The study, completed in September 2011, was a combination of desk research, interviews with the travel trade and online interviews and focus groups with consumers. It looked not just at the Middle Easterners’ travel behaviour, trends and propensity to travel, but also delved more deeply into Europe’s image as a holiday destination in the region, the awareness and perceptions of individual European countries, motivations and possible barriers to travel to Europe, etc.

The study covers all the usual topics – demographics, economic conditions, accessibility, strengths, weaknesses, structure of travel trade, customer preferences, competitive analysis, etc. Most of the details are well known – rich populations, mostly in the young age-group, peak outbound travel in summer, medical tourism potential, etc., etc. What stood out, however, were the numerous references to the growing concerns over anti-Arab and anti-Muslim sentiments in Europe, their impact on holiday choice and the swing towards “Muslim-friendly destinations.”

Although Europe is seen to be a great destination, offering a change of ‘scene’ and a different atmosphere compared to the Middle East region as a whole, the perception of religious or racial discrimination is palpable and could become a significant deciding factor if left unaddressed. Said the study, “According to the trade respondents, some Arab tourists have expressed apprehensions regarding travel to European countries that have introduced ‘anti-Islam laws’ fearing discrimination and harassment ‘simply because a person is of the Muslim faith’.”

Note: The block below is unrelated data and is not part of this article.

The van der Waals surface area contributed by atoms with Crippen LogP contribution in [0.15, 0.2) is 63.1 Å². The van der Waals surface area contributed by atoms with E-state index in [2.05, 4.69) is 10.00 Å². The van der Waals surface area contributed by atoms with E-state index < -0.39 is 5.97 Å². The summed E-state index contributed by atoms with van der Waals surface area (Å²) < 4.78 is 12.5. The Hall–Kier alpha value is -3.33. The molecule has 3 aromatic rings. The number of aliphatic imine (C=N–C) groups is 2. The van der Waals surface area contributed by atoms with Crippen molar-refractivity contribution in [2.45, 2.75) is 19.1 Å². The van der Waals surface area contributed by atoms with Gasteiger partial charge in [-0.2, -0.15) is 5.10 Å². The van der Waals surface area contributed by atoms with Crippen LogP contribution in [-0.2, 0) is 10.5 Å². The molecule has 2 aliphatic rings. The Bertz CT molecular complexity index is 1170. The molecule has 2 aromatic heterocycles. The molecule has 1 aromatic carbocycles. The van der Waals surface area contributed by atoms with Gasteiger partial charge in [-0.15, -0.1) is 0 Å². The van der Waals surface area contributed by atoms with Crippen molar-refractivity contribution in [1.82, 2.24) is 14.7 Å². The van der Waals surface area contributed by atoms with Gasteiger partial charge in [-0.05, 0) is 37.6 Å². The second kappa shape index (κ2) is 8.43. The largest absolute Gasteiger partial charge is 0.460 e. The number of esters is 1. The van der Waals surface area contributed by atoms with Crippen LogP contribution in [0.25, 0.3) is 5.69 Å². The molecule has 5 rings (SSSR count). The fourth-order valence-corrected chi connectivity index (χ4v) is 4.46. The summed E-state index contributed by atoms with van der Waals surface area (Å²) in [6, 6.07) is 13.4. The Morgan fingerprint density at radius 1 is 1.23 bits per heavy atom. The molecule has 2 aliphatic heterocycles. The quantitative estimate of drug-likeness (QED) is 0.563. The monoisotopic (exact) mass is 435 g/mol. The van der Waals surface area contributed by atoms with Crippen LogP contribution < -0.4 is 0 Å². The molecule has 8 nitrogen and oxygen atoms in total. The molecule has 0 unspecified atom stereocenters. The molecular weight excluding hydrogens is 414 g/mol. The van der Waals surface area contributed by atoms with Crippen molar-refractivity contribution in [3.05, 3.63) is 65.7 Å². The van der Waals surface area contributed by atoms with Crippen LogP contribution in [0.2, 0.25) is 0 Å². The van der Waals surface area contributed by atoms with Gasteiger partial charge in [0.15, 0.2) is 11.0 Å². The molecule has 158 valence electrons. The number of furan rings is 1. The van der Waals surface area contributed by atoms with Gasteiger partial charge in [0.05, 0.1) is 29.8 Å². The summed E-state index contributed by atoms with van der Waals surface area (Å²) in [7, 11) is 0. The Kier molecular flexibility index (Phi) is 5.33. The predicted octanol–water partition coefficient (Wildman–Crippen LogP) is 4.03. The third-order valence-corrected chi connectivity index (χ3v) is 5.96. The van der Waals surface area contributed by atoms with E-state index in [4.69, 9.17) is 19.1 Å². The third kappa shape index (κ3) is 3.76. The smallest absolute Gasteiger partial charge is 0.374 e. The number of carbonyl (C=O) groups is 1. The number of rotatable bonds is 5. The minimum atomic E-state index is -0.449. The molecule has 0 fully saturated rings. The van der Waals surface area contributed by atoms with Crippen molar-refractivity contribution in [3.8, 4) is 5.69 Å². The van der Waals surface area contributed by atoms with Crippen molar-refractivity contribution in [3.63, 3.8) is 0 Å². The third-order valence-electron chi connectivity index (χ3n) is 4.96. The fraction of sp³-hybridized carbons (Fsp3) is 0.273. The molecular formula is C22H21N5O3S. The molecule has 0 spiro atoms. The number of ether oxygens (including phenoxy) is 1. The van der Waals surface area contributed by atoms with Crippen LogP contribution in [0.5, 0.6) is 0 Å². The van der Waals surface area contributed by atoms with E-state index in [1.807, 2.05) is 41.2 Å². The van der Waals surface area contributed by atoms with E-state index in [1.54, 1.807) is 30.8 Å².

Although the travel trade respondents believe that the ‘modern’ Western culture of the European nations is not necessarily an obstacle in itself for Arab nationals to visit Europe, they did highlight the growing popularity of ‘Islamic-friendly’ holiday destinations such as Turkey, Malaysia, Singapore, Sri Lanka and Indonesia, the study says.

“According to the trade, it is not so much the lack of cultural affinity that may come in the way of growing tourism from the Middle East to Europe, it is the European governments’ regulations and laws such as the ‘Burqa ban’ that may curtail future travel potential to Europe from the Middle East, if the travelling population feels they are being discriminated against.”